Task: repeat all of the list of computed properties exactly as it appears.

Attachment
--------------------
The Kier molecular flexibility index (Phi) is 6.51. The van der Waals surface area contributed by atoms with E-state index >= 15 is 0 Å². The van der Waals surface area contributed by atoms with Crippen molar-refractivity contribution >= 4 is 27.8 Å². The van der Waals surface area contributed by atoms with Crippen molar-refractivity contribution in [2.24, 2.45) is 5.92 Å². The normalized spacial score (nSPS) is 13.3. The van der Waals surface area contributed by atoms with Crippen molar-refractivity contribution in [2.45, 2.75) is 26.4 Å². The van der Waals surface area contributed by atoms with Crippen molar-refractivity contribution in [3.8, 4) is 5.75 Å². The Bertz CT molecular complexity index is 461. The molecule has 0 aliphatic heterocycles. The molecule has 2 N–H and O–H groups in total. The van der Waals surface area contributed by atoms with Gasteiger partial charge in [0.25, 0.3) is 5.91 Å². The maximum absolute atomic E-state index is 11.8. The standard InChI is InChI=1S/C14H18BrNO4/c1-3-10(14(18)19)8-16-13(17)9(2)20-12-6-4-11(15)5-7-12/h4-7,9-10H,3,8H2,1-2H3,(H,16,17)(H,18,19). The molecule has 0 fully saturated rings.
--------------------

The Kier molecular flexibility index (Phi) is 6.51. The van der Waals surface area contributed by atoms with E-state index >= 15 is 0 Å². The van der Waals surface area contributed by atoms with Crippen molar-refractivity contribution >= 4 is 27.8 Å². The van der Waals surface area contributed by atoms with Crippen molar-refractivity contribution in [2.24, 2.45) is 5.92 Å². The normalized spacial score (nSPS) is 13.3. The van der Waals surface area contributed by atoms with Crippen molar-refractivity contribution in [2.45, 2.75) is 26.4 Å². The van der Waals surface area contributed by atoms with Crippen molar-refractivity contribution in [3.8, 4) is 5.75 Å². The Bertz CT molecular complexity index is 461. The molecule has 0 aliphatic heterocycles. The molecule has 2 N–H and O–H groups in total. The van der Waals surface area contributed by atoms with Gasteiger partial charge in [0.25, 0.3) is 5.91 Å². The maximum absolute atomic E-state index is 11.8. The standard InChI is InChI=1S/C14H18BrNO4/c1-3-10(14(18)19)8-16-13(17)9(2)20-12-6-4-11(15)5-7-12/h4-7,9-10H,3,8H2,1-2H3,(H,16,17)(H,18,19). The molecule has 0 fully saturated rings.